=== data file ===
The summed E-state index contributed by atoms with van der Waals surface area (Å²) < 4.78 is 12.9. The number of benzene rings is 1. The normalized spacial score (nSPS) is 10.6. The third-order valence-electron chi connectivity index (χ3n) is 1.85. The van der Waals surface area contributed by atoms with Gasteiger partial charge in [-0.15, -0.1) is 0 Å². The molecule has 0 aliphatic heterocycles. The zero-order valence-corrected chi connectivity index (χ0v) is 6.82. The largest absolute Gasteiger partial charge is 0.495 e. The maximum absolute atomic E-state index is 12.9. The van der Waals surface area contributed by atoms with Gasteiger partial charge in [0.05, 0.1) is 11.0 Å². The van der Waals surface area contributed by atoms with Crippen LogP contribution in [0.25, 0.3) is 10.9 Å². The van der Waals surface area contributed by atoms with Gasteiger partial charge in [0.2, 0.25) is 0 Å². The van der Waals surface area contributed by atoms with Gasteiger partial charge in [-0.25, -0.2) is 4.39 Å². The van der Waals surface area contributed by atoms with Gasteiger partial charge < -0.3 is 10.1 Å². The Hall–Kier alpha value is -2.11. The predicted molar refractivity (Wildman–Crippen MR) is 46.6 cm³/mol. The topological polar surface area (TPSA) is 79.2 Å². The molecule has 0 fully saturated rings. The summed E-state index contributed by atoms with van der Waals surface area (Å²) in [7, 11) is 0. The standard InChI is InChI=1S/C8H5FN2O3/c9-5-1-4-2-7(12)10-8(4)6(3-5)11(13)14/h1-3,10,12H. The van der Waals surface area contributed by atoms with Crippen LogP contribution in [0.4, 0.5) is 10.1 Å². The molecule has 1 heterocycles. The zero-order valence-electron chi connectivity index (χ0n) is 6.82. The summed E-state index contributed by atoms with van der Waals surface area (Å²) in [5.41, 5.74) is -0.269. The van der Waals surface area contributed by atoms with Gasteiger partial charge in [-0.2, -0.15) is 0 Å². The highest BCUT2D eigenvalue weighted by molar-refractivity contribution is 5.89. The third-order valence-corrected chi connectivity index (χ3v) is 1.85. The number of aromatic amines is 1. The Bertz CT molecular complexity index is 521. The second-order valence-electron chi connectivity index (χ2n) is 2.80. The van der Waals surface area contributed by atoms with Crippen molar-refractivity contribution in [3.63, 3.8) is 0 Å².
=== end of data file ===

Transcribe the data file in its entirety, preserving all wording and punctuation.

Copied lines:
The summed E-state index contributed by atoms with van der Waals surface area (Å²) < 4.78 is 12.9. The number of benzene rings is 1. The normalized spacial score (nSPS) is 10.6. The third-order valence-electron chi connectivity index (χ3n) is 1.85. The van der Waals surface area contributed by atoms with Gasteiger partial charge in [-0.15, -0.1) is 0 Å². The molecule has 0 aliphatic heterocycles. The zero-order valence-corrected chi connectivity index (χ0v) is 6.82. The largest absolute Gasteiger partial charge is 0.495 e. The maximum absolute atomic E-state index is 12.9. The van der Waals surface area contributed by atoms with Gasteiger partial charge in [0.05, 0.1) is 11.0 Å². The van der Waals surface area contributed by atoms with Crippen LogP contribution in [0.25, 0.3) is 10.9 Å². The van der Waals surface area contributed by atoms with Gasteiger partial charge in [0.2, 0.25) is 0 Å². The van der Waals surface area contributed by atoms with Gasteiger partial charge in [-0.25, -0.2) is 4.39 Å². The van der Waals surface area contributed by atoms with Gasteiger partial charge < -0.3 is 10.1 Å². The Hall–Kier alpha value is -2.11. The predicted molar refractivity (Wildman–Crippen MR) is 46.6 cm³/mol. The topological polar surface area (TPSA) is 79.2 Å². The molecule has 0 fully saturated rings. The summed E-state index contributed by atoms with van der Waals surface area (Å²) in [7, 11) is 0. The standard InChI is InChI=1S/C8H5FN2O3/c9-5-1-4-2-7(12)10-8(4)6(3-5)11(13)14/h1-3,10,12H. The van der Waals surface area contributed by atoms with Crippen LogP contribution in [0.4, 0.5) is 10.1 Å². The molecule has 1 heterocycles. The zero-order valence-electron chi connectivity index (χ0n) is 6.82. The summed E-state index contributed by atoms with van der Waals surface area (Å²) in [5.41, 5.74) is -0.269. The van der Waals surface area contributed by atoms with Gasteiger partial charge in [-0.2, -0.15) is 0 Å². The highest BCUT2D eigenvalue weighted by molar-refractivity contribution is 5.89. The third-order valence-corrected chi connectivity index (χ3v) is 1.85. The number of aromatic amines is 1. The Bertz CT molecular complexity index is 521. The second-order valence-electron chi connectivity index (χ2n) is 2.80. The van der Waals surface area contributed by atoms with Crippen molar-refractivity contribution in [3.63, 3.8) is 0 Å².